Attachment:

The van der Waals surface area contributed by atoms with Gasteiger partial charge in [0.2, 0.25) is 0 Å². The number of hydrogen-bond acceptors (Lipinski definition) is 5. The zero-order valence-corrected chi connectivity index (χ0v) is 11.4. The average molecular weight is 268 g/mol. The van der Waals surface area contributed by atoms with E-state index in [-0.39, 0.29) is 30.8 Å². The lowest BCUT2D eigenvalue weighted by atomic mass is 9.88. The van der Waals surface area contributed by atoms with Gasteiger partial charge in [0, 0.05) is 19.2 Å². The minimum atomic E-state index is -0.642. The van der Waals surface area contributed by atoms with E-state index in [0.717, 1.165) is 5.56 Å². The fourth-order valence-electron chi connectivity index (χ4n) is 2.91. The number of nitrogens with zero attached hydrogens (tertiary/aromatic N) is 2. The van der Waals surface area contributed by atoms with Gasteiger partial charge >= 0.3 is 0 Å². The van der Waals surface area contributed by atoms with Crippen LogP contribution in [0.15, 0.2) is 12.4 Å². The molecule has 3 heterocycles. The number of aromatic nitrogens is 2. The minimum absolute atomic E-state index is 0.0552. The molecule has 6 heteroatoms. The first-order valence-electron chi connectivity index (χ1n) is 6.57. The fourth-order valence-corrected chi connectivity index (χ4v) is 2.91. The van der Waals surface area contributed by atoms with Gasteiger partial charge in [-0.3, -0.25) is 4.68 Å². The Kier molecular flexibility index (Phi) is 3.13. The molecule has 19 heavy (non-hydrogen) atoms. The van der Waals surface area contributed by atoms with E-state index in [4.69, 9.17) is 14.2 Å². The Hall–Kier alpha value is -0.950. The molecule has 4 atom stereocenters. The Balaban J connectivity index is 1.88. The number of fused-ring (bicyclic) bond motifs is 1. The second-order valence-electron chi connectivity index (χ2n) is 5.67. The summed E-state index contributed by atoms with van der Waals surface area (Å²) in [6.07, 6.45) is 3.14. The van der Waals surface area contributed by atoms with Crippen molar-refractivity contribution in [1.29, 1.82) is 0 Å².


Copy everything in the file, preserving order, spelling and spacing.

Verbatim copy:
The van der Waals surface area contributed by atoms with Gasteiger partial charge in [0.2, 0.25) is 0 Å². The number of hydrogen-bond acceptors (Lipinski definition) is 5. The zero-order valence-corrected chi connectivity index (χ0v) is 11.4. The average molecular weight is 268 g/mol. The van der Waals surface area contributed by atoms with E-state index in [-0.39, 0.29) is 30.8 Å². The lowest BCUT2D eigenvalue weighted by atomic mass is 9.88. The van der Waals surface area contributed by atoms with Gasteiger partial charge in [0, 0.05) is 19.2 Å². The minimum atomic E-state index is -0.642. The van der Waals surface area contributed by atoms with E-state index in [0.717, 1.165) is 5.56 Å². The fourth-order valence-electron chi connectivity index (χ4n) is 2.91. The number of nitrogens with zero attached hydrogens (tertiary/aromatic N) is 2. The van der Waals surface area contributed by atoms with Gasteiger partial charge >= 0.3 is 0 Å². The van der Waals surface area contributed by atoms with Crippen LogP contribution in [0.15, 0.2) is 12.4 Å². The molecule has 3 heterocycles. The number of aromatic nitrogens is 2. The minimum absolute atomic E-state index is 0.0552. The molecule has 6 heteroatoms. The first-order valence-electron chi connectivity index (χ1n) is 6.57. The fourth-order valence-corrected chi connectivity index (χ4v) is 2.91. The van der Waals surface area contributed by atoms with Gasteiger partial charge in [-0.3, -0.25) is 4.68 Å². The Kier molecular flexibility index (Phi) is 3.13. The molecule has 19 heavy (non-hydrogen) atoms. The van der Waals surface area contributed by atoms with E-state index in [4.69, 9.17) is 14.2 Å². The Hall–Kier alpha value is -0.950. The molecule has 4 atom stereocenters. The Balaban J connectivity index is 1.88. The number of fused-ring (bicyclic) bond motifs is 1. The second-order valence-electron chi connectivity index (χ2n) is 5.67. The summed E-state index contributed by atoms with van der Waals surface area (Å²) in [6.07, 6.45) is 3.14. The van der Waals surface area contributed by atoms with Crippen molar-refractivity contribution in [1.29, 1.82) is 0 Å².